That’s interesting. How does Megan know why the woman took her own life? Claiming that it’s a reasonable inference is a stretch. There are thousands of men and women arrested for prostitution and pandering who don’t take their own lives. Clearly, there was something different about Ms. Palfrey.

    I think it’s sad when anyone takes their own life. Is it always the system’s fault when they do so?

    I’d need more information before leaping to that conclusion. An equally valid conclusion could be that she took her own life because she was hounded by reporters. What would be the appropriate remedy in that case?

  3. Michael says:

    There are thousands of men and women arrested for prostitution and pandering who don’t take their own lives. Clearly, there was something different about Ms. Palfrey.

    You mean like national publicity and media branding? Yeah, that might be a difference.

  4. Brian says:

    You mean like national publicity and media branding? Yeah, that might be a difference.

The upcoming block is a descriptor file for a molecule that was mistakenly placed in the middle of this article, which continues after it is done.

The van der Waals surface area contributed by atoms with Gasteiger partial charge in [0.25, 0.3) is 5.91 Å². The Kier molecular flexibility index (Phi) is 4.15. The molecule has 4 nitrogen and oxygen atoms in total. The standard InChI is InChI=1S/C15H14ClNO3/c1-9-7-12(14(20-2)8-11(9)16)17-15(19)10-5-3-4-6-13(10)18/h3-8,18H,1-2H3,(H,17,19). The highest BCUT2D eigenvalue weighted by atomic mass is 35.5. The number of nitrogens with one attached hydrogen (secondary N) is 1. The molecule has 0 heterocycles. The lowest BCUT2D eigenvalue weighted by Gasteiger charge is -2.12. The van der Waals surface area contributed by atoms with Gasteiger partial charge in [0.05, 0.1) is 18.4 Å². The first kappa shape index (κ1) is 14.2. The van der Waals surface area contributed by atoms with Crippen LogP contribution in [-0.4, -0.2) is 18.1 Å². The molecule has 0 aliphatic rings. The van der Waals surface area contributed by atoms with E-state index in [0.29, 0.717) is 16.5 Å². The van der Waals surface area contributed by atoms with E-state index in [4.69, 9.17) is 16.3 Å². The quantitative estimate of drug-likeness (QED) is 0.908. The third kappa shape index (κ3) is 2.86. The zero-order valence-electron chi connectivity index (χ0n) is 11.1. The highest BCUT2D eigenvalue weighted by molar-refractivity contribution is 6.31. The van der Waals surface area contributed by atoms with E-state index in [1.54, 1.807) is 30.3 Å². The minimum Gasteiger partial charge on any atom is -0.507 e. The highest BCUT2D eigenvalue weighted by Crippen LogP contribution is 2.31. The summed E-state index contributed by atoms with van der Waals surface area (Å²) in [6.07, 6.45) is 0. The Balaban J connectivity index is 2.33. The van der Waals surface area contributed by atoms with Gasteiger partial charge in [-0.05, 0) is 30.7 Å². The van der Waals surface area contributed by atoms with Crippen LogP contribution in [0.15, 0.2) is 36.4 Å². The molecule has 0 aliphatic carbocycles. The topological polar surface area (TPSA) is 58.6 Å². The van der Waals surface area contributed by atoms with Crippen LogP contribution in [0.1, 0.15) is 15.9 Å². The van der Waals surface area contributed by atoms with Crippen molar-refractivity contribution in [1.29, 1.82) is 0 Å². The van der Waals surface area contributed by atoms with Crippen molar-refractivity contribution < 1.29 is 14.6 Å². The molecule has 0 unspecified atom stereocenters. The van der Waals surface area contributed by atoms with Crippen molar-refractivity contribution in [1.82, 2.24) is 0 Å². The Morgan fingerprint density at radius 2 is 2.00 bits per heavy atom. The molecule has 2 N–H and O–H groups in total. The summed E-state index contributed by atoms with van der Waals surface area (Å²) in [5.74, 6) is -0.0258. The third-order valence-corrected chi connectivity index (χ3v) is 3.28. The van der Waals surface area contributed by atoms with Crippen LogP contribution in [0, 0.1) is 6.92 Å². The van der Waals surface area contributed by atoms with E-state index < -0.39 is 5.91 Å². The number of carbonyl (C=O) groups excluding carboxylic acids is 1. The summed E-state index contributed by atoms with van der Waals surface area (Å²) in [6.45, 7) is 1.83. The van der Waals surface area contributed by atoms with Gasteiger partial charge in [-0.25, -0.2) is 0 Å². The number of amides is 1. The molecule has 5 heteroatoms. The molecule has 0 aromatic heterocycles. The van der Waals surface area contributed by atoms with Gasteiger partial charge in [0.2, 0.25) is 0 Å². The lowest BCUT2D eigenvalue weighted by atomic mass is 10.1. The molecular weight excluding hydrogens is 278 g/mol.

I think that’s exactly what Dave is saying. Is her death a result of the sentencing or the publicity, or other factors we don’t know about? I’m guessing it’s the two I mentioned here, but we can’t presume to know that.

  5. Bithead says:

    Well, even if it IS, so what?
    I said as regards Eliot Spitzer a while back:

    I submit to you that Spitzer was involved with it to the degree he was specifically because it was illegal. He bet his marriage, his power, his reputation, millions upon millions of dollars, and more, all on the illusion that he knew the law and law enforcement and how to use his position, well enough not to get caught. He lost. A spectacularly quick meltdown, to be sure, but one of his own doing.

    Similarly, Palfrey was in the game specifically because it was illegal. She got a bang out of it. She couldn’t deal with being on the losing end of that risk. This is the fault of the law? I don’t think so.

  6. Michael says:

    She got a bang out of it.

    Ha! Brilliant!

  7. stevieMN says:

    Its time the US joined the rest of the Western world and decriminalized prostitution. Its a country of arrogant prudes

  8. DL says:

    If the definition of prostitution means some form of selling yourself for money, then the people who are the government in those senate and congressional buildings will be forced out of jobs.

  9. floyd says:

    “”Abortionists, bootleggers, bookies, pimps, and drug dealers””
    “”””””””””””””””””””””””””””””””””””””””””””””””””
    The Illinois Governor’s Office thanks you for the free publicity!!